SAN DIEGO (KGTV) -- Health experts say some companies are charging excessive rates for COVID-19 tests, all because of a loophole in federal law.
A provision in the CARES Act passed last year allows COVID testing companies to name any price they like and requires private health insurance companies to pay the full amount.
In lawsuits, health insurers say the practice has led to “price gouging” and “disaster profiteering” by some testing companies. Regulators say the inflated testing prices could eventually get passed to consumers through higher insurance premiums.
At a pharmacy, a rapid COVID test costs about $20. But a multi-state testing company called GS Labs lists its price at $380 for such a test.
In a survey earlier this year, the Kaiser Family Foundation found plenty of other examples.
“When we looked at the two largest hospitals and [Washington] D.C., we found that COVID-19 diagnostic test prices can range from $40 to $1,400,” said KFF health policy expert Krutika Amin.
As long as a COVID test is “medically necessary,” patients don’t have to pick up the bill.
The CARES Act requires insurance companies to cover the full cost of COVID testing, even if the individual does not have symptoms or a doctor’s referral, Amin said. There are other programs to cover testing costs for the uninsured.
Some providers might charge the patient up front, but consumers can submit the bill to insurance later for reimbursement, Amin said. There are only limited exceptions. Insurers are not responsible for covering return-to-work testing, so patients could be on the hook for that.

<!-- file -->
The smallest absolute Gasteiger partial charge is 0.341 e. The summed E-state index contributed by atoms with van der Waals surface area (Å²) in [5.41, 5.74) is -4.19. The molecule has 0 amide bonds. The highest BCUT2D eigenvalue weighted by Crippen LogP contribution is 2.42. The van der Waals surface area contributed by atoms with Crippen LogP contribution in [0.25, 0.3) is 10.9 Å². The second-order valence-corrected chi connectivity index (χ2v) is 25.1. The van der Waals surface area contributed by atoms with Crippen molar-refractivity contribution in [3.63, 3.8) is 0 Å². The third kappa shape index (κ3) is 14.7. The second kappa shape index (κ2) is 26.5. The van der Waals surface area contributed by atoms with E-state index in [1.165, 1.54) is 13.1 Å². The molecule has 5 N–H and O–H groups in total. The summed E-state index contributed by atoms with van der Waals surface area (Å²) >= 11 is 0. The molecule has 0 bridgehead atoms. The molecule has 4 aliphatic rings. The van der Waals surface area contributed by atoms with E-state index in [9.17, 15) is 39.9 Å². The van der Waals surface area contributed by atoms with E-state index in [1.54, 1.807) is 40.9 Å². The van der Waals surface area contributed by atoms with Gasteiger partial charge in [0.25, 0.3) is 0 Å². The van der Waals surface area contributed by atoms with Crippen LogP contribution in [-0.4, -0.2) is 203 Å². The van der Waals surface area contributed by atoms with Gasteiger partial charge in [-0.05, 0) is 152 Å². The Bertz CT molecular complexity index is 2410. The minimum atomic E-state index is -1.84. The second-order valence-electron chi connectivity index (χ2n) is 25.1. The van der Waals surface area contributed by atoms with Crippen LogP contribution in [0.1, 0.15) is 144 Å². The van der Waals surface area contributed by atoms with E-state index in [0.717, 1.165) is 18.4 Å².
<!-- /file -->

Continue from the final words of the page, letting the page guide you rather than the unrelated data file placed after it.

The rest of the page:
“In the interest of public health, Congress wanted to make sure that COVID-19 tests were available without any barriers to people, and so they required insurance to cover the full costs of COVID-19 test prices,” Amin said.
However, the federal government did not set limits on how much private insurance companies might have to pay for COVID testing, Amin said. That stands in contrast with how the government handled payments for COVID vaccines, where regulators set limits on what they consider reasonable charges.
Congress expected private health insurers and testing companies to negotiate rates for COVID tests in good faith. But lawmakers gave testing companies the ultimate trump card: in the event the two sides could not come to terms, insurance companies were responsible to pay whatever cash price the testing provider listed online.
That gives testing companies little incentive to negotiate, Amin said.
In a lawsuit, Blue Cross and Blue Shield of Kansas City accused testing provider GS Labs of refusing to negotiate and instead posting “sham cash prices” that were “excessive” and “objectively unreasonable.”
GS Labs says it is following the law. The company claims its prices are justified because of its level of customer service.
Ultimately, customers who get these tests are not paying these high prices now, but regulators warn that could change in the future.
“If these astronomical costs charged by unscrupulous providers are borne by the health plans and insurers without recompense, consumers will ultimately pay more for their health care as health insurance costs will rise,” wrote Justin McFarland, general counsel for the Kansas Insurance Department.
This week, a bipartisan group of lawmakers introduced a bill designed to curb surprise billing for COVID tests and address price gouging.
The bill would require the Department of Health and Human Services to survey testing companies and issue a public report “highlighting which providers are charging prices that substantially exceed the average cash price.”
Another bill proposed in July would cap the price of coronavirus tests at twice the reimbursement rate set by Medicare.